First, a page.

There were some concerns from the masses when Bill Prady announced that the show would be more ‘adult’ than some of the more recent Muppet works.  It’s a concern that a lot of us have fobbed off, saying that Jim Henson never intended The Muppets to be children’s characters.  There are definitely some very adult jokes, some that even I, as a big advocate for adult Muppets, went ‘woah!’.  Fozzie’s line about his dating profile saying ‘Passionate bear looking for love’ getting ‘wrong’ responses was one of them.  ToughPigs head honcho Joe Hennes put it best when he said ‘It’s good that a 60 year old brand can still surprise people’.  Some people who have responded badly might need reminding that The Muppets were making premarital pregnancy gags and saying ‘Hell’ back in the 1970’s.


Halfway through the episode we’re introduced to Denise, a controversial figure and Kermit’s new girlfriend.  We get a great, albeit brief, look at their relationship, which seems much healthier and happier than Kermit’s relationship with Piggy.  Even Kermit himself admits that Piggy’s outbursts aren’t ‘quirky’, they’re the acts of a lunatic.  Of course we all know what’s going to happen eventually, but for the time being it’s nice to see Kermit happy with someone else.  Denise gets a character, she isn’t just a sexy bore (wocka wocka) like we saw in the pilot presentation.  Julianne Buescher plays her as a smart, flirty and fun pig, who truly adores her boyfriend.  I’m so glad we finally have another female character in the mix, let alone one with such a great personality.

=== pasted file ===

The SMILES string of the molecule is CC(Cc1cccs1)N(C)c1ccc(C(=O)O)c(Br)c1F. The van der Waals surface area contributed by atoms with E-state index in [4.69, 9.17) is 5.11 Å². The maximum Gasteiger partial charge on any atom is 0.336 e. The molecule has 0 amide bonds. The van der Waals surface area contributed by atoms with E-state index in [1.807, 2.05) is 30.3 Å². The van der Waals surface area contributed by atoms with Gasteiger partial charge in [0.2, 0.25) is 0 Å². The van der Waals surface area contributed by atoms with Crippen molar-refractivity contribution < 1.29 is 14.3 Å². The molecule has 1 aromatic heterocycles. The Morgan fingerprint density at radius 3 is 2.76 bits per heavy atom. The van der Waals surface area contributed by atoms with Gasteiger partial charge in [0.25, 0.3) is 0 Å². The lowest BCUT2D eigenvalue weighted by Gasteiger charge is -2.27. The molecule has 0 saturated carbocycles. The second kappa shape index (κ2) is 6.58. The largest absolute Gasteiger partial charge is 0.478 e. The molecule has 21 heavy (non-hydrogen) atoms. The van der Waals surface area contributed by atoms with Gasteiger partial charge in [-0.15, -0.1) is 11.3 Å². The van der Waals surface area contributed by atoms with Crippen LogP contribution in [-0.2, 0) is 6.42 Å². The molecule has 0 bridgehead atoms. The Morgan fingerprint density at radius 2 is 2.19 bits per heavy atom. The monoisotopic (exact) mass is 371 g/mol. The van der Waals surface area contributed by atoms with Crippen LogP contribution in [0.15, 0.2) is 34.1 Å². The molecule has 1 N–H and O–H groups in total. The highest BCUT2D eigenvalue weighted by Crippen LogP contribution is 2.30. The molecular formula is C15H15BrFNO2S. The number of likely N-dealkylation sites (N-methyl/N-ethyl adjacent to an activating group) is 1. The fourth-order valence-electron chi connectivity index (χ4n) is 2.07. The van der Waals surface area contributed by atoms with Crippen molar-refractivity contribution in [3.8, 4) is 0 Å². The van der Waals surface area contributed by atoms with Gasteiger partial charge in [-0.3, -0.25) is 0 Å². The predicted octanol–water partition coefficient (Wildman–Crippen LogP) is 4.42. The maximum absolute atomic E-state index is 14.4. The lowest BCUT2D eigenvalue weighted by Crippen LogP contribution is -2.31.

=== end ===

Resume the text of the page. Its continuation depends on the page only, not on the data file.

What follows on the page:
Speaking of female Muppets, it’s so great to see the return of Yolanda, who I mentioned in April would be a great character to bring back.  It’s clear that she has an on-off again relationship with Rizzo, which could lead to some interesting storylines in the future.  I’m so glad that instead of inventing a whole new character, Bill Prady and Bob Kushell have dug deep in to the trough of female Muppets and bought back someone we haven’t really seen in a while – and they’ve given her a personality.  I can’t wait to see who else returns (Fingers crossed for Beth Bear).